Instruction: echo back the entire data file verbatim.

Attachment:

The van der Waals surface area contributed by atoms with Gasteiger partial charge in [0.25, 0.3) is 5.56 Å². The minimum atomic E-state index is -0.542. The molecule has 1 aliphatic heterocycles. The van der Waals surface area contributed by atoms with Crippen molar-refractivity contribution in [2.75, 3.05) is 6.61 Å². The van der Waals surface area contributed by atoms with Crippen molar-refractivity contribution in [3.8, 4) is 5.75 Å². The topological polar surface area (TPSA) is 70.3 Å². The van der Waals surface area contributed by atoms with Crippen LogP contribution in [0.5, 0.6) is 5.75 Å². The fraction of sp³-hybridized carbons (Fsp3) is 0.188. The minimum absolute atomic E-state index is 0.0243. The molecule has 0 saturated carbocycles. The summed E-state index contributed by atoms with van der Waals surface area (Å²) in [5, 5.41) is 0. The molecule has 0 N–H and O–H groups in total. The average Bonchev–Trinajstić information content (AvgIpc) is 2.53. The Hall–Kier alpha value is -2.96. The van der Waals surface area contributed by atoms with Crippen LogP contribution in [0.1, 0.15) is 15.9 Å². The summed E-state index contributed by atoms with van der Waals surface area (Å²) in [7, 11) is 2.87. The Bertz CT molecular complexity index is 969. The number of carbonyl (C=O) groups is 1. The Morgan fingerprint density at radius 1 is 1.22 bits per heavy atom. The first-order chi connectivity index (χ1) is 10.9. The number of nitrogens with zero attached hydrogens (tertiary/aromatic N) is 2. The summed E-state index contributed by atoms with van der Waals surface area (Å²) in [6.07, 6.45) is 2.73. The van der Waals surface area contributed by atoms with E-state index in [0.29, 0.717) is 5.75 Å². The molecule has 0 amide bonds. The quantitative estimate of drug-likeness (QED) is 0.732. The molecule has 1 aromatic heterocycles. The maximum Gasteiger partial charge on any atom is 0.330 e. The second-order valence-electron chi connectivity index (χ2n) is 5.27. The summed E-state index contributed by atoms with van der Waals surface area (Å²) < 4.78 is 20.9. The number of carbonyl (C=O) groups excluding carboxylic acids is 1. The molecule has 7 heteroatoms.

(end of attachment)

The van der Waals surface area contributed by atoms with Gasteiger partial charge in [0.25, 0.3) is 5.56 Å². The minimum atomic E-state index is -0.542. The molecule has 1 aliphatic heterocycles. The van der Waals surface area contributed by atoms with Crippen molar-refractivity contribution in [2.75, 3.05) is 6.61 Å². The van der Waals surface area contributed by atoms with Crippen molar-refractivity contribution in [3.8, 4) is 5.75 Å². The topological polar surface area (TPSA) is 70.3 Å². The van der Waals surface area contributed by atoms with Crippen LogP contribution in [0.5, 0.6) is 5.75 Å². The fraction of sp³-hybridized carbons (Fsp3) is 0.188. The minimum absolute atomic E-state index is 0.0243. The molecule has 0 saturated carbocycles. The summed E-state index contributed by atoms with van der Waals surface area (Å²) in [5, 5.41) is 0. The molecule has 0 N–H and O–H groups in total. The average Bonchev–Trinajstić information content (AvgIpc) is 2.53. The Hall–Kier alpha value is -2.96. The van der Waals surface area contributed by atoms with Crippen LogP contribution in [0.1, 0.15) is 15.9 Å². The summed E-state index contributed by atoms with van der Waals surface area (Å²) in [7, 11) is 2.87. The Bertz CT molecular complexity index is 969. The number of carbonyl (C=O) groups is 1. The Morgan fingerprint density at radius 1 is 1.22 bits per heavy atom. The first-order chi connectivity index (χ1) is 10.9. The number of nitrogens with zero attached hydrogens (tertiary/aromatic N) is 2. The summed E-state index contributed by atoms with van der Waals surface area (Å²) in [6.07, 6.45) is 2.73. The van der Waals surface area contributed by atoms with E-state index in [0.29, 0.717) is 5.75 Å². The molecule has 0 amide bonds. The quantitative estimate of drug-likeness (QED) is 0.732. The molecule has 1 aromatic heterocycles. The maximum Gasteiger partial charge on any atom is 0.330 e. The second-order valence-electron chi connectivity index (χ2n) is 5.27. The summed E-state index contributed by atoms with van der Waals surface area (Å²) < 4.78 is 20.9. The number of carbonyl (C=O) groups excluding carboxylic acids is 1. The molecule has 7 heteroatoms.